Is asymptomatic non-chlamydial non-gonococcal urethritis associated with significant clinical consequences in men and their sexual partners: a systematic review.
INT J STD AIDS
338 - 341.
Opinions are divided on whether to screen asymptomatic men for non-chlamydial non-gonococcal urethritis (NCNGU). We systematically reviewed the literature to determine whether male asymptomatic NCNGU is associated with significant clinical outcomes for men and/or their sexual partners. We searched electronic databases and reference lists from retrieved articles and reviews. No studies reporting clinical outcomes in men with asymptomatic NCNGU were identified. Two eligible studies report rates of sexually transmitted infections (STIs) in female partners of men with asymptomatic NCNGU; Chlamydia trachomatis was detected in 2.4% and 8.3% of these women. The evidence available is insufficient in quality and breadth to enable us to conclude whether asymptomatic NCNGU is associated with significant health consequences for men or their sexual partners; however, clinical consequences of asymptomatic NCNGU are poorly investigated. Clinicians should be aware of the limitations of the evidence on which current screening guidelines for asymptomatic men are based.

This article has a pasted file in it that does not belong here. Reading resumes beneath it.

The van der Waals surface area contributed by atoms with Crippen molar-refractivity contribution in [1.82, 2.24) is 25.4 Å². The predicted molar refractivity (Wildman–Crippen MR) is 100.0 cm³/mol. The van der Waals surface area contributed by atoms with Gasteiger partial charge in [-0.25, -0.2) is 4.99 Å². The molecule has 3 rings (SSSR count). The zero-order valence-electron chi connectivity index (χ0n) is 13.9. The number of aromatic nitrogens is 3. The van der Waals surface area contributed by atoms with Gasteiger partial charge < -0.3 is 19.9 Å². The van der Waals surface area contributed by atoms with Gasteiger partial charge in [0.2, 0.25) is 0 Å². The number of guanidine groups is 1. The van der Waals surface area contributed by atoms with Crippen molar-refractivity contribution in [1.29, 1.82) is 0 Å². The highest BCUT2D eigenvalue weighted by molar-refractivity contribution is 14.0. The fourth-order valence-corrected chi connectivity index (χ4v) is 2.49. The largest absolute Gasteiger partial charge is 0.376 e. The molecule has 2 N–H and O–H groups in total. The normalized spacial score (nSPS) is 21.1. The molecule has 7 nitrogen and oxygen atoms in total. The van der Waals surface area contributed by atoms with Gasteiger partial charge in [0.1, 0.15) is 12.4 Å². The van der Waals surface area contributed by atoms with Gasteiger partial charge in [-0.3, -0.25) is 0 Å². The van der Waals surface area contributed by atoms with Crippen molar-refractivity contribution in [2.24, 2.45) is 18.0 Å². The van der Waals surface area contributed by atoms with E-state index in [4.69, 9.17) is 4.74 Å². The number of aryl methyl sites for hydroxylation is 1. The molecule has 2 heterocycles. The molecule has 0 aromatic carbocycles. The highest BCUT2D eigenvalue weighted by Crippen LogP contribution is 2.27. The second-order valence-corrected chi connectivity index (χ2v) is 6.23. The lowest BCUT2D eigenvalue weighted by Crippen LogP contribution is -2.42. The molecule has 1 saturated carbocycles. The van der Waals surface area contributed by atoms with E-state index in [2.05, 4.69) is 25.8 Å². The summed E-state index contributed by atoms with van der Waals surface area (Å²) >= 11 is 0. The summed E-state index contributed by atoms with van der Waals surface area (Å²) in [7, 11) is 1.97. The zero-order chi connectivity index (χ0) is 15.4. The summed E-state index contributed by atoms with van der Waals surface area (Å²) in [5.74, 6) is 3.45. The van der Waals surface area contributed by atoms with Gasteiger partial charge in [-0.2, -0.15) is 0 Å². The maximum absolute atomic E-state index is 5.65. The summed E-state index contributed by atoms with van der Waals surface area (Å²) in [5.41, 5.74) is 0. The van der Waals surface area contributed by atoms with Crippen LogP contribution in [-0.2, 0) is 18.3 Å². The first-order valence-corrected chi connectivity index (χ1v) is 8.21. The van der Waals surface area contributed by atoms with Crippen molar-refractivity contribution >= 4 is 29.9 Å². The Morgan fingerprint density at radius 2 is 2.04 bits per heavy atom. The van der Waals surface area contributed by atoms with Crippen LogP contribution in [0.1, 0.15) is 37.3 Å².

|Title:||Is asymptomatic non-chlamydial non-gonococcal urethritis associated with significant clinical consequences in men and their sexual partners: a systematic review|
|Keywords:||men, urethritis, non-gonococcal urethritis (NGU), non-chlamydial non-gonococcal urethritis (NCNGU), non-specific urethritis (NSU), asymptomatic, screening, systematic, review, MYCOPLASMA-GENITALIUM, NONSPECIFIC URETHRITIS, SYMPTOMATIC URETHRITIS, TRACHOMATIS, TRANSMISSION, INFECTION, DIAGNOSIS, DISEASE, AGENT|
|UCL classification:||UCL > School of Life and Medical Sciences
UCL > School of Life and Medical Sciences > Faculty of Population Health Sciences
UCL > School of Life and Medical Sciences > Faculty of Population Health Sciences > Institute for Global Health
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